- Notify the tenant in writing of the owner's name and address and any agents names and addresses before or when the tenant moves in.
- Shut off utilities or other services, change locks, remove doors or windows or threaten to do any other unlawful acts in order to evict tenants.
- Take tenants' personal property to recover possession or past due rent, unless a court has ordered it.
- Refuse to rent to tenants because of children, race, color, religion, national origin, citizenship, sex, disability or familial status. (Local ordinances can give tenants even broader protection from discrimination, such as marital status or age).
A landlord may be able to refuse to rent to you based on your income or based on family size and number of bedrooms (usually determined as 2 tenants per bedroom).
If landlords do any of the above, they can be sued for any damages their ten- ants may suffer along with their attorney fees, and may be forced by court order to restore utility services, remove padlocks, return tenants' property or rent to the person discriminated against. Additional punitive damages can also be assessed against landlords who deliberately or maliciously violate the law.
If landlords do any of the above, call one of the agencies listed in the back of this booklet for advice.
LANDLORDS' RIGHTS AND REMEDIES
If tenants fail to fulfill their legal duties or lease agreements, especially if they don’t pay their rent when due, their landlords can sue them for money damages, termination of the lease, and eviction from the premises
If the tenants breach a duty that materially effects health or safety, the land- lord must give the tenant a written notice stating when it must be corrected, and allow the tenant at least 30 days to correct the condition. If the tenant does not correct the condition within the time allowed, the landlord can begin the eviction procedure described later.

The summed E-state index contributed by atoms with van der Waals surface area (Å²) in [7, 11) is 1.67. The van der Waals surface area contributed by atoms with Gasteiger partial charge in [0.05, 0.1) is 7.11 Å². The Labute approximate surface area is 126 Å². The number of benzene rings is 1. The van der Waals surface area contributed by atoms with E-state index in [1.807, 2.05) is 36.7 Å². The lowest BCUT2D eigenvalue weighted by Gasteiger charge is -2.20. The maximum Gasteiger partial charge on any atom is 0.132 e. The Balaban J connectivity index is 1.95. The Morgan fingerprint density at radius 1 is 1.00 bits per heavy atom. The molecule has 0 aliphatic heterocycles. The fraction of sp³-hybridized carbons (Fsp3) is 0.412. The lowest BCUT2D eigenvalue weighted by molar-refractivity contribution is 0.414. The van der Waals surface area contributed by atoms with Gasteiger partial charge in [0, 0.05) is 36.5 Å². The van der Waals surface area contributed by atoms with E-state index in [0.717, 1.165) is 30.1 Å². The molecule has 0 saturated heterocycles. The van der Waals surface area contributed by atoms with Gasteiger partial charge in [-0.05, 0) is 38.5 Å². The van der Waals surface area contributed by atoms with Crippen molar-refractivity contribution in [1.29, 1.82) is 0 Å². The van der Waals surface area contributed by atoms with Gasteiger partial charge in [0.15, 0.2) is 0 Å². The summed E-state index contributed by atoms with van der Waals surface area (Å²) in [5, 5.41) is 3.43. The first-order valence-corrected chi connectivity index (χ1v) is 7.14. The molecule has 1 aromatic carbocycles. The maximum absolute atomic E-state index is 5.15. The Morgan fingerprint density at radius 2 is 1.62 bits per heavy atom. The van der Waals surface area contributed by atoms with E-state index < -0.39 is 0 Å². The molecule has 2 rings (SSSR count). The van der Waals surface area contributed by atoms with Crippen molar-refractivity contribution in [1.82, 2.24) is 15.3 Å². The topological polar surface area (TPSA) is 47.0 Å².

Landlords can evict tenants for the following reasons:
- Tenants' failure to pay rent when due.
- Tenants' complaint to a government agency about housing violations which were really caused by the tenant or their guests.
- The landlord's compliance with housing law would require alteration or demolition of the building which would deprive the tenant of effective use of the premises.
- The lease has expired.
- Tenant has violated important terms of the lease.
- Tenants' failure to comply with proper notice to correct situations which affect health and safety.
- Tenants' refusal to permit landlord's reasonable access to the unit.
Once your lease has expired and you are on a month to month lease, the landlord may raise the rent with a 30-day notice. (If you are on a week to week lease, the landlord must give you a seven day notice. Or, if your lease is a month to month lease or an unwritten lease, the landlord can raise the rent with a 30-day notice. The landlord cannot raise your rent if your lease says it cannot be raised.
In addition to any one of the notices described above, tenants are entitled to a three day notice, delivered to the tenant or at the premises, demanding the tenant to move out. This notice must include the following words:
"You are being asked to leave the premises, if you do not leave, an eviction action may be initiated against you. If you are in doubt regarding your legal rights and obligations as a tenant, it is recommended that you seek legal assistance."
This is not only a required notice, it is good advice. An eviction notice is the most serious legal problem most people will ever have. It forces a tenant out of a home, and costs the landlord money and lost rental income.
Eviction records are public and can seriously hurt tenants' credit ratings and references. Landlords who fail to follow proper legal procedures can end up owing their tenants damages or delaying even a legitimate eviction for months. Evictions should never be considered lightly and always deserve the attention of a lawyer.
Landlords must deliver a notice to vacate to the tenant at least three days be- fore they file a suit of eviction with the court. The tenant does not have to move out during this time. If the landlord and tenant cannot reach an agreement within these three days or the tenant does not move out, the landlord can file an eviction with the court. This eviction complaint is called a Forcible Entry and Detainer action and will claim either that the lease has expired or that the tenant has violated the law or the lease.
The Court will serve the tenant with a Summons
by leaving it at the tenant's residence, by certified mail or personal delivery, notifying the tenant when and where to appear in court. The tenant is entitled to five working days between the service of the summons and the date of the trial. Stapled to the Summons